Truth to Power: “Just who the Hell do you people think you are?”

November 27, 2010

First it was Conservative Daniel Hannan shredding then-Prime Minister Gordon Brown in the European Parliament. Now we’re treated to Nigel Farage, Member of the European Parliament from the UK Independence Party, ripping the EU leadership a new one for their statist, anti-democratic arrogance in the Irish financial crisis. Sit back, my friends, and enjoy:

Rock on, Brother Farage!

LINKS: Roger Kimball, who thinks MEP Farage asked an excellent question.

(Crossposted at Sister Toldjah)


When bureaucrats get bored

June 30, 2010

Boredom must be a real problem for bureaucrats, especially in the European Union. How else does one explain jackassery such as this?

EU to ban selling eggs by dozen

Shoppers will be banned from buying bread rolls or eggs priced by the dozen under new food labelling regulations proposed by the European parliament.

Under the draft legislation, to come into force as early as next year, the sale of groceries using the simple measurement of numbers will be replaced by an EU-wide system based on weight.

It would mean an end to packaging descriptions such as eggs by the dozen, four-packs of apples, six bread rolls or boxes of 12 fish fingers.

The Government appeared to have been caught out by the change, but yesterday Caroline Spelman, the environment secretary, signalled Britain would now step in to prevent the rule being enforced.

MEPs last week voted against an amendment to new food labelling regulations that would allow individual states to nominate products that can be sold by number rather than by weight.

Individual countries are currently allowed to specify exemptions but the new rules under discussion make no such provisions.

The changes would cost the food and retail industries millions of pounds as items would have to be individually weighed to ensure the accuracy of the label.

That last should read “…needlessly cost the food and retail industries millions of pounds…” Sure, standardization has some benefits, but how much will EU consumer benefit as compared to the expenses born by the companies (which they’ll pass on to consumers)? Is it really worth it?

And why even bother? What pressing Union-wide need was there for this rule? Doesn’t Brussels have anything better to do? Doesn’t the European Parliament care about this further micromanagement of daily life by a distant bureaucracy?

I think we know the answer to that.

PS. And America is on the same path.

(via Dan Mitchell)


Churchill weeps

December 4, 2009

And Pitt the Younger rolls up his map. Queen Victoria is not amused. Monarchs from Alfred the Great to Richard the Lionheart and Elizabeth I, generals from Marlborough to Montgomery, all hang their heads in sorrow.

Great Britain is sovereign no more; she has surrendered to Europe:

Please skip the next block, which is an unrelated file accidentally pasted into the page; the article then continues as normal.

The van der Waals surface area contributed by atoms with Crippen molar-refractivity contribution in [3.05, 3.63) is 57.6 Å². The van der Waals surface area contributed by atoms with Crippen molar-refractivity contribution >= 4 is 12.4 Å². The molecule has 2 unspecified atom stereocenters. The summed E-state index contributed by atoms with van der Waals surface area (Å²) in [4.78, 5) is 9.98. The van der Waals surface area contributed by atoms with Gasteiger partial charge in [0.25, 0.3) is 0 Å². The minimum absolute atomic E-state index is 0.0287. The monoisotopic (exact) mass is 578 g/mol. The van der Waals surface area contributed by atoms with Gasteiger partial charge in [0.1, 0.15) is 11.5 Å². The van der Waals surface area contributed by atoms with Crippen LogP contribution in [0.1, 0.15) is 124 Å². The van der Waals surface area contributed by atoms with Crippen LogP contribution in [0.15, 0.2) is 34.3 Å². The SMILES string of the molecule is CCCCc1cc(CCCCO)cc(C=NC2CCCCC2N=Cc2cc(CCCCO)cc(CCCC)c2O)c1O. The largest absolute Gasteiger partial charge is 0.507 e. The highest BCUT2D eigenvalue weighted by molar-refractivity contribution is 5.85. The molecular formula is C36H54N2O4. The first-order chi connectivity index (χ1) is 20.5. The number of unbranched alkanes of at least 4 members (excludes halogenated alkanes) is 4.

At midnight last night, the United Kingdom ceased to be a sovereign state

We woke up in a different country today. Alright, it doesn’t look very different. The trees still seem black against the winter sun; the motorways continue to jam inexplicably; commuters carry on avoiding eye contact. But Britain is no longer a sovereign nation. At midnight last night, we ceased to be an independent state, bound by international treaties to other independent states, and became instead a subordinate unit within a European state.

This is really the culmination of a process that’s been going on for years, as more and more national “laws” originated as regulations issued by the unelected Eurocrats in Brussels. And MEP Hannan, the author of the article, is right: how it came about is a disgrace. All three major UK parties had promised a referendum on the Lisbon Treaty, the document that created the EU superstate, but when push came to shove after the failure of the referenda on the proposed EU constitution in France and elsewhere, the idea was dropped. On the question of national sovereignty, the most basic of all political questions, the elites in Great Britain couldn’t dare ask the people, for fear they might say “no.”

And that would make the leaders look foolish at Continental cocktail parties. Can’t have that, you know.

I know some friends in the UK would mock this American as a nutty right-winger, but I can’t help but be sad at this development. It was from Britain that we inherited our ideas of democracy, limited government, and the inalienable rights of freeborn citizens. And now the British government has tossed that all away, regardless of what their people might wish. Let’s be clear: the EU is not a democracy. It is a statist bureaucracy with some of the trappings of democracy: the president is chosen, not elected. The European Parliament, while it gains some new power, still remains a rump, not the democratically elected source of all laws for the EU’s citizens. And while the now-subordinate national governments retain some powers and opt-outs, the pressure for further integration under the Eurocrats of Brussels will be almost irresistible – it’s in the nature of bureaucracies to expand, and EU leaders seem anxious to accede, probably so they can have a shot at the plum EU jobs.

Adieu, Britain. It was a nice special relationship while it lasted.